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Social and Behavioral Sciences Commons

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Articles 1 - 4 of 4

Full-Text Articles in Social and Behavioral Sciences

Politics And Images Heroism And Illusion, Joel Halpern Mar 2000

Politics And Images Heroism And Illusion, Joel Halpern

Joel M. Halpern

Images of conflict as between nationalist rural nostalgia and cosmopolitan urban culture. That is I see "cosmopolitan urban culture" as much as an illusion of modernity as is "nationalist rural nostalgia." The former supposedly looks toward the future, while the latter is presumably past oriented but they are clearly both products of present-day realities.


Emily Balch: Balkan Traveller, Peace Worker And Noble Laureate, Elinor M. Despalatovic, Joel Halpern Dec 1999

Emily Balch: Balkan Traveller, Peace Worker And Noble Laureate, Elinor M. Despalatovic, Joel Halpern

Joel M. Halpern

Emily Greene Balch is a women of truly international significance. She won the Noble Peace Prize in 1946. She was the second American woman to be so honored and the second as of this date.


An Anthropologist In The Village, Barbara Kerewsky-Halpern Dec 1999

An Anthropologist In The Village, Barbara Kerewsky-Halpern

Joel M. Halpern

Over 36 years An anthropologist has traveled continuously between the Balkans and the United States. This research travel is unusual in the anthropological record, representing an adult time during which she has been moving in two separate worlds- that of her culture or origin and that of a woman maturing in a peasant village. Personal literary experience on her life experiences within a Serbian peasant household.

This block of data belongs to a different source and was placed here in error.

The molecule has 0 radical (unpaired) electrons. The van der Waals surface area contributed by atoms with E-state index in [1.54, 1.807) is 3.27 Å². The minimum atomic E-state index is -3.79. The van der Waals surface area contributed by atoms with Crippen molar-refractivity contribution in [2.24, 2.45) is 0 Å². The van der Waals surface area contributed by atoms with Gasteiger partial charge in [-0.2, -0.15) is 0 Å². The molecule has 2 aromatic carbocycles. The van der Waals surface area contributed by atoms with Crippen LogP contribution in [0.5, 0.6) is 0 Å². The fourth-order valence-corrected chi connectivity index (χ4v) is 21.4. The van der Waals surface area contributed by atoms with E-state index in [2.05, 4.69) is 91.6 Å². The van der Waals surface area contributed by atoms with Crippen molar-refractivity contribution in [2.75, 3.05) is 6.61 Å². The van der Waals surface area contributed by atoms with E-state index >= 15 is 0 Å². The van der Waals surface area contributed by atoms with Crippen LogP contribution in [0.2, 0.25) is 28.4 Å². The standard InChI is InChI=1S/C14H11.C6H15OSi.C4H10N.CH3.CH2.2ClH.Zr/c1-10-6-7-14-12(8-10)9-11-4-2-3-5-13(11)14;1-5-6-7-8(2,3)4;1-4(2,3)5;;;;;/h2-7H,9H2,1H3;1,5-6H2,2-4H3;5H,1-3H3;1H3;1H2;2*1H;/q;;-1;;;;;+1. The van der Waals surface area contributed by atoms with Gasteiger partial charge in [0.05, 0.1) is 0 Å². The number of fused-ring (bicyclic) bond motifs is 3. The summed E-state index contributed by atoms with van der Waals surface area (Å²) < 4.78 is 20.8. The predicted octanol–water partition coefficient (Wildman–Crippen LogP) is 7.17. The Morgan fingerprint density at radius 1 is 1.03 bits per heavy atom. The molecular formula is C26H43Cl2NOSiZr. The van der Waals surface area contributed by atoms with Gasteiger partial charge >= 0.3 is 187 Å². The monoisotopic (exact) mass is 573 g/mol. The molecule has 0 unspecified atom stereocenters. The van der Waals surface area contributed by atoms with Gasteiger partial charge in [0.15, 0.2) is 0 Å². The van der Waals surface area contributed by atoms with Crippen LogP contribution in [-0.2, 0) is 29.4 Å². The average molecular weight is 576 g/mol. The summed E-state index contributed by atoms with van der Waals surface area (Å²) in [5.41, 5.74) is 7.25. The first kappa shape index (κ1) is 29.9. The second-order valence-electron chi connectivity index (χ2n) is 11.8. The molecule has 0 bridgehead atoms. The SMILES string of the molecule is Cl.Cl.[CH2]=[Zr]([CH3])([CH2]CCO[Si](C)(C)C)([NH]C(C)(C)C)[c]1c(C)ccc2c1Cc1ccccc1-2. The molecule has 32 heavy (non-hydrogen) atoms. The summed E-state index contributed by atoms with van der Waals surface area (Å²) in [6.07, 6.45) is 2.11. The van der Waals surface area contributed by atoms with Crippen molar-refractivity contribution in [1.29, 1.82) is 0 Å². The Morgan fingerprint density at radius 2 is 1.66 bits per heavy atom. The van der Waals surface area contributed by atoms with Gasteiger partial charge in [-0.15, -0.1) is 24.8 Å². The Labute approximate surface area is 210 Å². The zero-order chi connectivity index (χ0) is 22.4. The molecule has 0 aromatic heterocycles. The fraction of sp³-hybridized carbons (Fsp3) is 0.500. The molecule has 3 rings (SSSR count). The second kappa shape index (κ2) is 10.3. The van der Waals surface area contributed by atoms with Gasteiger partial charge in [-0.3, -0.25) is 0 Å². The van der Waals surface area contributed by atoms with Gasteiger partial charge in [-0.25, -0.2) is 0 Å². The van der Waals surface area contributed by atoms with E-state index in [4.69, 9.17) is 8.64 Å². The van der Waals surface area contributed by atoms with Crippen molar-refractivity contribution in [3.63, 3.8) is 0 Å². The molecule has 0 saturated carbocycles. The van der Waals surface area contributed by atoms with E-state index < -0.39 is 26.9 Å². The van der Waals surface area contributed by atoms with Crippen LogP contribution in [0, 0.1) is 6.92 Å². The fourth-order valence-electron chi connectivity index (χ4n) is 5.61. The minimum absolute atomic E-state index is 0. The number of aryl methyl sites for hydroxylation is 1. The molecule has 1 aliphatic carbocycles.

Yugoslavian Villagers, Joel Halpern Dec 1999

Yugoslavian Villagers, Joel Halpern

Joel M. Halpern

In 1918 the different writing systems, languages, religions, and nationalities were joined into a single country-Yugoslavia. And the country was divided into six official republics that are something like the states of the United States. The people, however, continued to write, speak, go to church, and follow customs in their own special ways. So there is no such thing as a "typical " Yugoslavian. However, more than half the people of Yugoslavia have at least one thing in common. They live in the country rather than in the city .